As clouds descended on the AT&T National golf tournament Thursday afternoon at Congressional Country Club in Bethesda, Jack Randall’s mood was anything but dark. He beamed as he displayed his placard containing autographs of Jim Furyk and other golfers he had obtained outside the clubhouse.
“This is my third year here,” Jack, 10, said.
His father, Darnestown resident Bob Randall, said he is getting his son to take up the game.
A member of Congressional, Randall said taking his son to the tournament and meeting a few players are good ways to get his son more excited about the sport.
“Now, if Tiger Woods came here and signed, that would really be great,” he said.
Woods, the world’s top-ranked golfer, is a spectator this year, nursing an elbow strain. He appeared at Wednesday’s opening ceremony and said he would be there through Sunday.
Tournament play began Thursday with former Georgia Tech All-American Roberto Castro taking an early lead at 5-under.
While some golfers said the crowd on the course seemed a little thin compared to last year, Randall thought it was pretty well-attended.
Last year, about 28,000 people attended the first round when Woods played, while almost 49,000 attended the final round. A figure for Thursday was not immediately available.
Some golfers said it was disappointing that Woods could not play.
“The crowds love him to death, and he does spice up the event a little bit,” said Billy Horschel, a former University of Florida All-American who was tied for second after his 3-under round.
Woods said Wednesday that he wants to continue having his signature Professional Golfers Association event at Congressional past 2014. A vote by Congressional members on the issue is due by the fall. Some members say the event cuts into their time on the course and in the swimming pools and other facilities for as long as two weeks.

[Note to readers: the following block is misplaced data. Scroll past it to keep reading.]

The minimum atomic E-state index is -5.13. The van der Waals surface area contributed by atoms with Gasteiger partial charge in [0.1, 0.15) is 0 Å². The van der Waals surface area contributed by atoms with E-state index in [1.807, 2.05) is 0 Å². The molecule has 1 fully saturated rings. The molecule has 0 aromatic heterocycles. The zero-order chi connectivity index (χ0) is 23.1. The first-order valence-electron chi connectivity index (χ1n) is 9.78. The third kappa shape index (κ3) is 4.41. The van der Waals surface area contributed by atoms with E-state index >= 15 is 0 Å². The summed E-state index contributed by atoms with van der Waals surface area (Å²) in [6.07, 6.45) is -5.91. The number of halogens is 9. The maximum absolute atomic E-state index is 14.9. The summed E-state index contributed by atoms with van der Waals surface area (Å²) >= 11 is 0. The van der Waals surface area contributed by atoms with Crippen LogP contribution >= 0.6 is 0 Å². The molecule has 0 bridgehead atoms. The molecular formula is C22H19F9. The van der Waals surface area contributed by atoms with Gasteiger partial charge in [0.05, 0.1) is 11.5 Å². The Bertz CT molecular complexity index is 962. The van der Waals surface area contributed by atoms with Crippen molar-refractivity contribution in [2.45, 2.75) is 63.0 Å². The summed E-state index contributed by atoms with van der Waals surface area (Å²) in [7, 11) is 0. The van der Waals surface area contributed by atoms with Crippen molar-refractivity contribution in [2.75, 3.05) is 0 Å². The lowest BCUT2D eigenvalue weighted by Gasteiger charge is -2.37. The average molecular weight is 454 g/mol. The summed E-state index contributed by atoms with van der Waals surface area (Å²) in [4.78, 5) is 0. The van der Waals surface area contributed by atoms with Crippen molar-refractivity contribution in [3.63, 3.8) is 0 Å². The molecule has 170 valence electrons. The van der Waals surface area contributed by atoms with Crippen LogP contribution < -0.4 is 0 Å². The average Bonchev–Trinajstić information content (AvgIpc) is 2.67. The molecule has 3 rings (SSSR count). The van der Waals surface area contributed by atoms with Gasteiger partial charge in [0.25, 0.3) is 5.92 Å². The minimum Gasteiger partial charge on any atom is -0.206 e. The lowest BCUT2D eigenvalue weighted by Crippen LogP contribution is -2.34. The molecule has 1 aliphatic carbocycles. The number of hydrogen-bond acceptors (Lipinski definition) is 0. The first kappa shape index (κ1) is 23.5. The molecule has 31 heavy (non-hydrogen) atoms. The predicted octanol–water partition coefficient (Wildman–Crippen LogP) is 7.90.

The AT&T National, which benefits the Tiger Woods Foundation, was at Congressional from 2007 to 2009, then moved to the Aronimink Golf Club near Philadelphia in 2010 and 2011 while Congressional prepared for the 2011 U.S. Open.
The tournament returned last year to Bethesda, where it is slated to run until at least 2014.
“We would love to be back here,” Woods said. “It’s obviously up to the members and the board whether we come back here or not. ... We’re obviously going to have more in-depth discussion once the tournament is over.”
Randall, whose father has been a member since the 1960s, said he wants to see it continue at Congressional. “I think it’s a great event for the country club and the area,” he said. “I don’t see it as an inconvenience.”
The tournament means millions of dollars to Montgomery County hotels, restaurants and shops.
The AT&T event in 2009 generated an estimated $29.1 million in direct and indirect spending in the county, with some 23,000 spectators, golfers and others staying overnight in the county, according to a study commissioned by the Montgomery County Department of Economic Development.
Marcia Haney was among those attending the AT&T National for the first time, traveling from Marlton, N.J. She stayed with her nephew in Bel Air, north of Baltimore. They left early this morning to drive to Bethesda.
She and her party planned to eat at a local restaurant later Thursday, perhaps in Bethesda.
“This is a really nice event,” Haney said. “The course is beautiful. And the weather today is perfect, not too hot.”
Parking can be an issue, with lots scattered around the area and shuttles taking attendees to and from their vehicles. Some homeowners on River Road put up parking signs, with many taking advantage of the offer to park on spacious lawns or driveways for a fee.
Neither Randall nor Haney said they had a problem finding parking and taking the shuttles.